Mississippi's insurance commissioner has no qualms about bucking his party. Mike Chaney, a Republican first elected in 2007, has been building a health-insurance exchange under the Patient Protection and Affordable Care Act (aka Obamacare) since at least October 2011, despite overwhelming GOP opposition to Obamacare in general.
When Chaney asked Gov. Phil Bryant to explain why he should stop progress on the exchange, the governor only replied that the Obama administration would "change the rules and control everything. You cannot trust them," Chaney told POLITICO last month.
An insurance exchange is hardly a new concept for Mississippi. In 1991, the Legislature established the Comprehensive Health Insurance Risk Pool Association to make insurance available to individuals that mainstream companies turned down due to poor health or pre-existing conditions.
"That's the insurance of last resort," said Aaron Sisk, senior attorney and director of life and health actuarial at the Mississippi Insurance Department. "If you get turned down by everybody, you can get insurance through the risk pool. You're going to pay a little bit more for it, but you can still get insurance."
Former Gov. Haley Barbour started pushing for a free-market exchange for Mississippians in 2007--years before Congress passed the Affordable Care Act in 2010--based on recommendations from the Heritage Foundation, a conservative Washington, D.C.-based think tank. Those recommendations came in response to then-first lady Hillary Clinton's push for health-care reform in the late 1980s.
As a result, Mississippi is ahead of most states in setting up its exchange. It already has a website (onemississippi.com) where individuals can compare and shop for health-insurance policies, and is working to create another site for businesses.
The challenge is to conform Mississippi's site to fit Obamacare parameters, which the U.S. Supreme Court largely upheld in June. The court upheld the individual mandate, which requires most Americans to have health insurance (either through an employer or on their own), and the requirement for states to provide its citizens and businesses insurance exchanges on Jan. 1, 2014. If a state chooses not to set up an exchange, the federal government will do it for them.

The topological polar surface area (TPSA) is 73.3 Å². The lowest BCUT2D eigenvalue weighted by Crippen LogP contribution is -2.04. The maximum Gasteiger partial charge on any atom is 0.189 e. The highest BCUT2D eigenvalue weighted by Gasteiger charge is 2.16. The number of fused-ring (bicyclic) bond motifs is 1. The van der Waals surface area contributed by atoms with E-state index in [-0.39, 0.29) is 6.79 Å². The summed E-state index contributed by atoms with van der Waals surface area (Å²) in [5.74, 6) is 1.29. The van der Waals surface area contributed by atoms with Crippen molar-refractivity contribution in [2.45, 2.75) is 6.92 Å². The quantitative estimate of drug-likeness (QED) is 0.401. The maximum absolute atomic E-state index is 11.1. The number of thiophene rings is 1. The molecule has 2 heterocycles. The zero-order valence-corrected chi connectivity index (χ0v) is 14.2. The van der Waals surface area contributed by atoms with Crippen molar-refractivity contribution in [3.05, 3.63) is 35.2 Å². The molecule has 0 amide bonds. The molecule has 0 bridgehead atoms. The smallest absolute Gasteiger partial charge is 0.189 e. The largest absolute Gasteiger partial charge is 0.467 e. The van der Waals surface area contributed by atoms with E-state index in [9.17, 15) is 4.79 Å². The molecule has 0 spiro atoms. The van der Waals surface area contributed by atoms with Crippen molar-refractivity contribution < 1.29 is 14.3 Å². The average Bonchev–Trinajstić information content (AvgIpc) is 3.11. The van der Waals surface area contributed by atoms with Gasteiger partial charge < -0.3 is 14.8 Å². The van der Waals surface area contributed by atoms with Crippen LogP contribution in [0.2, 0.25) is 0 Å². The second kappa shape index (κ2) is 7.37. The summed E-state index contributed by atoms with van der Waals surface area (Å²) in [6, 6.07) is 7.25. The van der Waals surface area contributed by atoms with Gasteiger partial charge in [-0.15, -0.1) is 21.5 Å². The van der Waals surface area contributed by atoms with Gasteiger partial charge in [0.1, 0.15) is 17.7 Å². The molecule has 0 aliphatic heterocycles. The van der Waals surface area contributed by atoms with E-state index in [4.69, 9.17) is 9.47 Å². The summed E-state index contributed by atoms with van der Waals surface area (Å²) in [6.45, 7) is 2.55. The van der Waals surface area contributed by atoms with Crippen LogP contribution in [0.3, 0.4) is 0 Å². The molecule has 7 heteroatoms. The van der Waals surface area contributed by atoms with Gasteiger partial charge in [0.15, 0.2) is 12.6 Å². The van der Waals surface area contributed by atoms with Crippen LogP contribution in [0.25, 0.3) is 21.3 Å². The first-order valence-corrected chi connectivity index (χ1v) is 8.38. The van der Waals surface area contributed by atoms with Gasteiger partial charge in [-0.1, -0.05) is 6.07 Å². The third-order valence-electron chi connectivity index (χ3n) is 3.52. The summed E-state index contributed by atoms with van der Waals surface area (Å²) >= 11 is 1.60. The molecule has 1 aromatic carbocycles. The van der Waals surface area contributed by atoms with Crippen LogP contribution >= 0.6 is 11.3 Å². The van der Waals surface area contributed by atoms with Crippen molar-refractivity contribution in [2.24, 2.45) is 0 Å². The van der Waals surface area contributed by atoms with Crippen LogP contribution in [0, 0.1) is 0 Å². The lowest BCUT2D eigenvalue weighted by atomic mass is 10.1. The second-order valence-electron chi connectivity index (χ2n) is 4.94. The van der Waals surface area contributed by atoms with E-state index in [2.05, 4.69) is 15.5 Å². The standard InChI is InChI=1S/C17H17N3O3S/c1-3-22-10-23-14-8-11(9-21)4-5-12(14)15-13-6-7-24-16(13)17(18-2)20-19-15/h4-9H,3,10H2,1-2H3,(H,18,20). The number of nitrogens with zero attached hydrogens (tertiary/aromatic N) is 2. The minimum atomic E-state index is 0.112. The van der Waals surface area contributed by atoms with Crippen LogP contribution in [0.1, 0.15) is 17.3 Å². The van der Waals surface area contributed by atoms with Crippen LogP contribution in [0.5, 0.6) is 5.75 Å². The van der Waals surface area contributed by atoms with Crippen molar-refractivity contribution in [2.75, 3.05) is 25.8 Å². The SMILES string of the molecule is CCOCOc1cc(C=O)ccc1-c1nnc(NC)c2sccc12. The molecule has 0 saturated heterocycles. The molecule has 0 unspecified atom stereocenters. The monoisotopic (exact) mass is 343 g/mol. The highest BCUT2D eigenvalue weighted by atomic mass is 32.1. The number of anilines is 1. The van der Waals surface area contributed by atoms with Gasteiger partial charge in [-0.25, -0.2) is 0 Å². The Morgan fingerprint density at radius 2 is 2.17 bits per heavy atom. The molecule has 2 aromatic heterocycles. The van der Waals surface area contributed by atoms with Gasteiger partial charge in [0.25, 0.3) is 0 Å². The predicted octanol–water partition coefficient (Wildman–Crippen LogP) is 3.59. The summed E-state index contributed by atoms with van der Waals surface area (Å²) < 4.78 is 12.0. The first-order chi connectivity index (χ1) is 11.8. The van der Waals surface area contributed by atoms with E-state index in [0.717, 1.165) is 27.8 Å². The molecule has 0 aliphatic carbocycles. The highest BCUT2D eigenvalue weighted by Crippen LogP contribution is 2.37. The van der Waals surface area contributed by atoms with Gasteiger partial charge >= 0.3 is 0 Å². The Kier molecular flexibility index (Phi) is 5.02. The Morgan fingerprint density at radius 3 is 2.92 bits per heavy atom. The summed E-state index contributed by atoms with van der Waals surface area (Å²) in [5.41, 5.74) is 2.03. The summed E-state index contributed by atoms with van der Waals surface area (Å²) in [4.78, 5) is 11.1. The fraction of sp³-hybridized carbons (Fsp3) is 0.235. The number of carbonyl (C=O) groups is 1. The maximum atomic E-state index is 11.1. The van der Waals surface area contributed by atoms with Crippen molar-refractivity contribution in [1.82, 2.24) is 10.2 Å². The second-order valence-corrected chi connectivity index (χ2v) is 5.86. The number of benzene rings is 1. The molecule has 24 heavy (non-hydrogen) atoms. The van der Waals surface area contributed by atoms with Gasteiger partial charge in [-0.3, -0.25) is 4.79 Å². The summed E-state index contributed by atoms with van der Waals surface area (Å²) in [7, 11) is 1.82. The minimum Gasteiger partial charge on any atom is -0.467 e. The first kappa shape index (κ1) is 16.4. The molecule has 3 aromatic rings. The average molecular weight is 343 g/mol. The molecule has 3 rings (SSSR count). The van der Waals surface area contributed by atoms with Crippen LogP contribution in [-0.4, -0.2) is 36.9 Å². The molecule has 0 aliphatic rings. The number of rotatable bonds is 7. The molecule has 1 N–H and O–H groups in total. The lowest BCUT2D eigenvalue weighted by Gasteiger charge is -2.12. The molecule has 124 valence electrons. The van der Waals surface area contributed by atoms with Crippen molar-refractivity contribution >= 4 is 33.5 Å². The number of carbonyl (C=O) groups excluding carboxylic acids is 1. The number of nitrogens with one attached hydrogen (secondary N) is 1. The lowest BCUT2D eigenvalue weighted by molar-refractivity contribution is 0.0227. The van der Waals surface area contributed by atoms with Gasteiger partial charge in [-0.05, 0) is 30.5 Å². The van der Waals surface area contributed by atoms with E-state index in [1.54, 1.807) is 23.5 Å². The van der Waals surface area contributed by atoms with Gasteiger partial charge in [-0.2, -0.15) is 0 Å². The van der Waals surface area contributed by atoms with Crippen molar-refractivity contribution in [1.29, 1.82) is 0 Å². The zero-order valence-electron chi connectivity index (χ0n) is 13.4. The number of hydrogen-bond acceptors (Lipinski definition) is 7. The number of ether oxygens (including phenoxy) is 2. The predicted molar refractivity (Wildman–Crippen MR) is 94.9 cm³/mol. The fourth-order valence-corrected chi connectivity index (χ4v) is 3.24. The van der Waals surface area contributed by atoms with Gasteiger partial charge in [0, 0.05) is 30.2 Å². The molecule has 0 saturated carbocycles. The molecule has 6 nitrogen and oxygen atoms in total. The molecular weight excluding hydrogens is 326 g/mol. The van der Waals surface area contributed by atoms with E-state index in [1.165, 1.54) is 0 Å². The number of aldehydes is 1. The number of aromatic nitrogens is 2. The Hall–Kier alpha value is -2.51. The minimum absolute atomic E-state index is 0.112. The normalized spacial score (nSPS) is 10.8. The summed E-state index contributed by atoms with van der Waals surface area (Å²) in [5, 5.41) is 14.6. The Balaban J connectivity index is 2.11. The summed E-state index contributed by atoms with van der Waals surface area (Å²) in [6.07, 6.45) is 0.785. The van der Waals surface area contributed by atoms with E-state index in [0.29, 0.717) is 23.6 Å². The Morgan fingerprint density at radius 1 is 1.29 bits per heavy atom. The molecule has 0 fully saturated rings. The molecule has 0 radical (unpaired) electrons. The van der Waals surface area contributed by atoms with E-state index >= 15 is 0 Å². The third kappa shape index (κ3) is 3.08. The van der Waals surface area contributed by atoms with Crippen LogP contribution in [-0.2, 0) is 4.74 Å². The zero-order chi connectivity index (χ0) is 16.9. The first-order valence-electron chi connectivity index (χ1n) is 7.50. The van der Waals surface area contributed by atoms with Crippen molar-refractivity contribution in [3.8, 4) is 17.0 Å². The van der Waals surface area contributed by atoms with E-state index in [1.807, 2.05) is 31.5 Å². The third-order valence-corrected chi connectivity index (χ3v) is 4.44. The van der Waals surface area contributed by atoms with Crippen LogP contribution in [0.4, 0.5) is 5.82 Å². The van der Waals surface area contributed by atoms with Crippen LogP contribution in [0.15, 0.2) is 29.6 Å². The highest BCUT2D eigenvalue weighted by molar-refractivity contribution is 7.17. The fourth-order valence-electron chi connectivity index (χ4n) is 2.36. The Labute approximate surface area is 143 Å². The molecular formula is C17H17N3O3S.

Chaney is using federal funds allocated to Mississippi under the ACA--some $21 million--to finish the work Mississippi began. The funds haven't endeared Obamacare to the commissioner, who is not shy about his opposition to the law.
"I hope it is repealed," Chaney wrote in a Nov. 15 release, reiterating what he's said on numerous occasions. "However, it is the law of the land."
Many states under Republican administrations are resisting establishing exchanges, and they will default to having the federal government do the job for them.
Chaney is convinced that Mississippi will do a better job of building its own insurance exchange than the federal government and is moving ahead with the job, making him an outlier in his party.
"The bottom line is simply this--if we do not implement and operate a state-based health insurance exchange by January 1, 2014, the federal government will implement and operate one for us, and we will forever give the keys to health insurance in our state to Washington," he wrote.
Chaney is one of only a dozen insurance commissioners nationwide who hold elected positions; state governors appoint most commissioners. That puts him in a position to tell Bryant, a rabid opponent of President Barack Obama's policies, to mind his own business.
What's in It for Mississippi?
"We've been regulating health insurance in the state since 1946," Sisk said. "The states are better suited to regulate the insurance market." For consumers, the insurance exchange is essentially a website, and "whoever controls that portal controls the regulation of the products" on it. "To cede that control would be, in essence, to cede our authority over to the federal government."
The concept for exchanges is to provide more customers to insurance companies, spreading the risk and lowering prices.
"That's the theory with insurance," Sisk said. "... Whether the exchange will accomplish this or not is yet to be determined."
States have more latitude for the small-business portion than the part for individuals. "The ACA mandates that states create a small employer exchange, but ... they leave it to the states as to how that's set up and how that's run," he said.